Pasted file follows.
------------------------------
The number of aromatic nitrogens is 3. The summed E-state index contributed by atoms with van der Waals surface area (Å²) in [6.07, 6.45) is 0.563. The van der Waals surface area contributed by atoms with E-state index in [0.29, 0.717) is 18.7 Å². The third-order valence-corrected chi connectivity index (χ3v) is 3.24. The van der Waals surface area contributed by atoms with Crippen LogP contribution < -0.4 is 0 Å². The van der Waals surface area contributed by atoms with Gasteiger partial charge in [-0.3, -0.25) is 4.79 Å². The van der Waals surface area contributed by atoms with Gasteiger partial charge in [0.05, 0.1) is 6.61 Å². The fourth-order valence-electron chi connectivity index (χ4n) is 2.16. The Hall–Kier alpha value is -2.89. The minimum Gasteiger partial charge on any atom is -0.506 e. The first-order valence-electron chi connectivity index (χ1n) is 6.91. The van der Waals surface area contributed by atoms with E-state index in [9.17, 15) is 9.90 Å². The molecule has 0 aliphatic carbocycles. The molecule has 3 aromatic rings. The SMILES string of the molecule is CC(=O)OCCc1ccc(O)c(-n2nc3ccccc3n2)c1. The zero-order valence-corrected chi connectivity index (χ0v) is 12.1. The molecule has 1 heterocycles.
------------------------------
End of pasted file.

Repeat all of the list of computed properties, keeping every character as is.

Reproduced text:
The number of aromatic nitrogens is 3. The summed E-state index contributed by atoms with van der Waals surface area (Å²) in [6.07, 6.45) is 0.563. The van der Waals surface area contributed by atoms with E-state index in [0.29, 0.717) is 18.7 Å². The third-order valence-corrected chi connectivity index (χ3v) is 3.24. The van der Waals surface area contributed by atoms with Crippen LogP contribution < -0.4 is 0 Å². The van der Waals surface area contributed by atoms with Gasteiger partial charge in [-0.3, -0.25) is 4.79 Å². The van der Waals surface area contributed by atoms with Gasteiger partial charge in [0.05, 0.1) is 6.61 Å². The fourth-order valence-electron chi connectivity index (χ4n) is 2.16. The Hall–Kier alpha value is -2.89. The minimum Gasteiger partial charge on any atom is -0.506 e. The first-order valence-electron chi connectivity index (χ1n) is 6.91. The van der Waals surface area contributed by atoms with E-state index in [9.17, 15) is 9.90 Å². The molecule has 0 aliphatic carbocycles. The molecule has 3 aromatic rings. The SMILES string of the molecule is CC(=O)OCCc1ccc(O)c(-n2nc3ccccc3n2)c1. The zero-order valence-corrected chi connectivity index (χ0v) is 12.1. The molecule has 1 heterocycles.